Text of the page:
Being green is not an option for the New York City Dept. of Parks & Recreation (NYC Parks), given its mission of providing millions of New Yorkers with access to outdoor recreation year-round through a multitude of parks, beaches, natural areas and facilities of all sorts.

The managers of the NYC Parks fleet are charged with translating that commitment into action for a remarkably diverse and large roster of motor vehicles. Despite that complexity, they leave no stone unturned as they seek to operate a fleet that fully lives up to their department's favorite sobriquet — “New York's Greenest.”

“You see, 13% of New York City is parkland and 3% is natural areas,” says chief of operations Keith Kerman, “so our mission is very much environmental.” Green for the green, as it were — 65% of the fleet runs on some sort of alternative environmentally friendly fuel.

NYC Parks runs a fleet of some 2,700 vehicles, which fit into some 40 different equipment categories, to clean, sweep, mow, prune and perform the myriad of other tasks required to maintain 29,000 acres of parks, playgrounds, playing fields, beaches, natural areas and, yes, street trees that grow in Brooklyn and the four other boroughs that make up the Big Apple.

But it's not the number or the variety of vehicles that earns kudos for this fleet — it's the management that is farsighted enough to look beyond all the grass and trees to see that the future is now.

NYC Parks is not shy about what it does; it hosts its own annual fleet show dedicated to showcasing the latest equipment to other city agencies and nearby municipal fleets to build mutual awareness. This summer's 20th edition drew over 120 exhibitors and gave attendees the chance to see production-ready hybrid trucks, natural-gas refuse vehicles, and small plug-in utility pickups among other green options.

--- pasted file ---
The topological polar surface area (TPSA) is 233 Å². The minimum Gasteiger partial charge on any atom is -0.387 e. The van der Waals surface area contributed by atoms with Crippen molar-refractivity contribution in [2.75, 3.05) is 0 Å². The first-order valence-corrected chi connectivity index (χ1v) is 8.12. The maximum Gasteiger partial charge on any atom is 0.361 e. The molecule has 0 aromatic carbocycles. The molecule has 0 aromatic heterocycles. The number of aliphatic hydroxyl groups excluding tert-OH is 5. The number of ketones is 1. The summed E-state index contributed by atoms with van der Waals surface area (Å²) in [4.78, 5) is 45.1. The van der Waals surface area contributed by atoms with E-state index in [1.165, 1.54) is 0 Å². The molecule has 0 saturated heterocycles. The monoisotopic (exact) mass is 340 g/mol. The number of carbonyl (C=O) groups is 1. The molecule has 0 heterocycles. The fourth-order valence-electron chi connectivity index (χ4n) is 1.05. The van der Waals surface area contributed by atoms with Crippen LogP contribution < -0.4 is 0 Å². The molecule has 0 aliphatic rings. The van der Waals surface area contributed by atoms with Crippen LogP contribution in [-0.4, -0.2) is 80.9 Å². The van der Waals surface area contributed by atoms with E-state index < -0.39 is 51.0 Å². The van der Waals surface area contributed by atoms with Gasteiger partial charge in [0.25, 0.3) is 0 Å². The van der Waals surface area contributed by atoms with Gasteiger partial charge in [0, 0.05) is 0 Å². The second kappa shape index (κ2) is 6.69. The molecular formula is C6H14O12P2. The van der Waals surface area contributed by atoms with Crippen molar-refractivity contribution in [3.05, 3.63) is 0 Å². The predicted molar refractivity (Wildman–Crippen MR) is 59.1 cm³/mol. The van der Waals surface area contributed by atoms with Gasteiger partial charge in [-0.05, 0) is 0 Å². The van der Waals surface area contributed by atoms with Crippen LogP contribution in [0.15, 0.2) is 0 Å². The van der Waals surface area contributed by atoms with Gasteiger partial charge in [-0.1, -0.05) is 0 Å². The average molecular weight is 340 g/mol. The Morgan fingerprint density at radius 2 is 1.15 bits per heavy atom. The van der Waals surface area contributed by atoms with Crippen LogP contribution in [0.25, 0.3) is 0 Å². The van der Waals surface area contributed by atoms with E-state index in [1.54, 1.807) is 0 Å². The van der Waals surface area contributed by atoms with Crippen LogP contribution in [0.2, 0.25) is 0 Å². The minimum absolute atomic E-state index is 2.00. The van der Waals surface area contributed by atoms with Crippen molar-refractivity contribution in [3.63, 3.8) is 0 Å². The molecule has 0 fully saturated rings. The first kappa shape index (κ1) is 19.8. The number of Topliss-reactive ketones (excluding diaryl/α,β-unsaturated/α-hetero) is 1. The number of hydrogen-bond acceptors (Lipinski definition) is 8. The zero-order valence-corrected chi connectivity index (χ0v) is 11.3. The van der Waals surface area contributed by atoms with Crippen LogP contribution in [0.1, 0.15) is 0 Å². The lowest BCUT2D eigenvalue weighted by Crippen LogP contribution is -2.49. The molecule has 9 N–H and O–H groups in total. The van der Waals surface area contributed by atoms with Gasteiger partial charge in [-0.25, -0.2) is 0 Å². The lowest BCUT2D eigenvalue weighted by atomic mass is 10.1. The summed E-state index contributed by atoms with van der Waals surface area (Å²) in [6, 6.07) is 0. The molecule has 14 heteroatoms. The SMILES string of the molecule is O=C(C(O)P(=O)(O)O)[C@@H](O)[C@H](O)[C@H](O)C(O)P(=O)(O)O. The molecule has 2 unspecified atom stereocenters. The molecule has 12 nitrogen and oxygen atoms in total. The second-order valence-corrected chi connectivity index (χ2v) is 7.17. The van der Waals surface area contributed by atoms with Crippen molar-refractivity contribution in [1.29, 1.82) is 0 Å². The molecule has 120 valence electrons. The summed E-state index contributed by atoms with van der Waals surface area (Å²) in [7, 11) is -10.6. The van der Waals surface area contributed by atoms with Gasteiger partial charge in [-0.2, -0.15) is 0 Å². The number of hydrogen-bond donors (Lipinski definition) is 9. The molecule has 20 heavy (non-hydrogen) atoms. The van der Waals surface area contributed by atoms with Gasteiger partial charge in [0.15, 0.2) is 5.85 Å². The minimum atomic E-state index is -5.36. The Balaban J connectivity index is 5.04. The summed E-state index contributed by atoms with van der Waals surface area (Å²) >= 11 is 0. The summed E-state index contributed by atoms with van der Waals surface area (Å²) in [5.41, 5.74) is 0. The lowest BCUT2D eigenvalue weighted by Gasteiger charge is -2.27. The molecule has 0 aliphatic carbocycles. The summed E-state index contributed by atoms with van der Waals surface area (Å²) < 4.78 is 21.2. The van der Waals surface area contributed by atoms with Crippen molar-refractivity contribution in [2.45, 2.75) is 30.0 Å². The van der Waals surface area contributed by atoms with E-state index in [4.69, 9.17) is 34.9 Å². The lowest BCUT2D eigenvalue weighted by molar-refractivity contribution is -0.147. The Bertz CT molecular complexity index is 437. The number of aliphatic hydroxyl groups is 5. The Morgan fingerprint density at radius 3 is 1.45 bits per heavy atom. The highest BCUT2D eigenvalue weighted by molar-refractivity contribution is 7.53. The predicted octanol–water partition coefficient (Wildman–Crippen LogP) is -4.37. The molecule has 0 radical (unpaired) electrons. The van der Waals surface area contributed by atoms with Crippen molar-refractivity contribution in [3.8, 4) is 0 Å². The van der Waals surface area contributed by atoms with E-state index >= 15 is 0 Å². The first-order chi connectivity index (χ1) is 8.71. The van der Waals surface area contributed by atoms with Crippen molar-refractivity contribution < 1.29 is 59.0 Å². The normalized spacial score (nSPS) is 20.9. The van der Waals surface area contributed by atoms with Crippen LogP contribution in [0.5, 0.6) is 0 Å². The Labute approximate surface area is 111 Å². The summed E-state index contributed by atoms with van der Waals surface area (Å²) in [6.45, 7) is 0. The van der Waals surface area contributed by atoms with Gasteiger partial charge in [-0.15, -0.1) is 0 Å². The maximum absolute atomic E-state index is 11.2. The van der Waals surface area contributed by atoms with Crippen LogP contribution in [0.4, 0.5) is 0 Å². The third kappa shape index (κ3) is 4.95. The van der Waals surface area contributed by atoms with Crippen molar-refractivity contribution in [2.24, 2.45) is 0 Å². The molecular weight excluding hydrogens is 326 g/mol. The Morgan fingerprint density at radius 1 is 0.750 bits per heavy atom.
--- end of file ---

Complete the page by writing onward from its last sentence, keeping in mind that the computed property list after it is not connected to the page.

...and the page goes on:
“We can't invest in developing technology, but we can provide a high profile to prove that they work,” says Kerman, referring both to the fleet show and the department's ongoing green-fleet initiatives.

The fleet now fuels all of its 800 diesel-powered trucks with B20 biodiesel. What's more, it's running a 50-truck pilot test of B50 to see if it can eventually run on that fuel and use B20 just in the winter.

Compressed natural gas is another major fuel choice. NYC Parks was an early adopter of CNG, starting back in 1993, and now operates two CNG refueling sites in the city. “Our CNG [vehicles] are mostly Honda Civics and some cargo vans,” Kerman explains. “We've also taken in our first three CNG street sweepers so we're starting to look at this fuel for heavy vehicles as well.''

NYC Parks runs nearly 500 electric or hybrid vehicles, including their first diesel hybrid, a Kenworth. “We do encourage manufacturers to develop the alternative-fuel solutions we need,” he continues. “That's part of the rationale for the fleet show — to get everyone talking.”

Kerman says their “biggest pitch” to suppliers right now is to develop pickups and vans that will run on alternative fuels. “Within two years, every sedan or SUV we have will be CNG-powered,” he notes. “And we have made progress with biodiesel and hybrid diesel equipment.”

Innovation, though, is not limited to implementing green specs. Kerman points to just one example of what else the fleet is up to: a specially designed 6-yd. capacity, non-CDL “mini packer” — engineered with the smallest possible footprint to easily and safely access park roads to take out the trash with as little fuss as possible.

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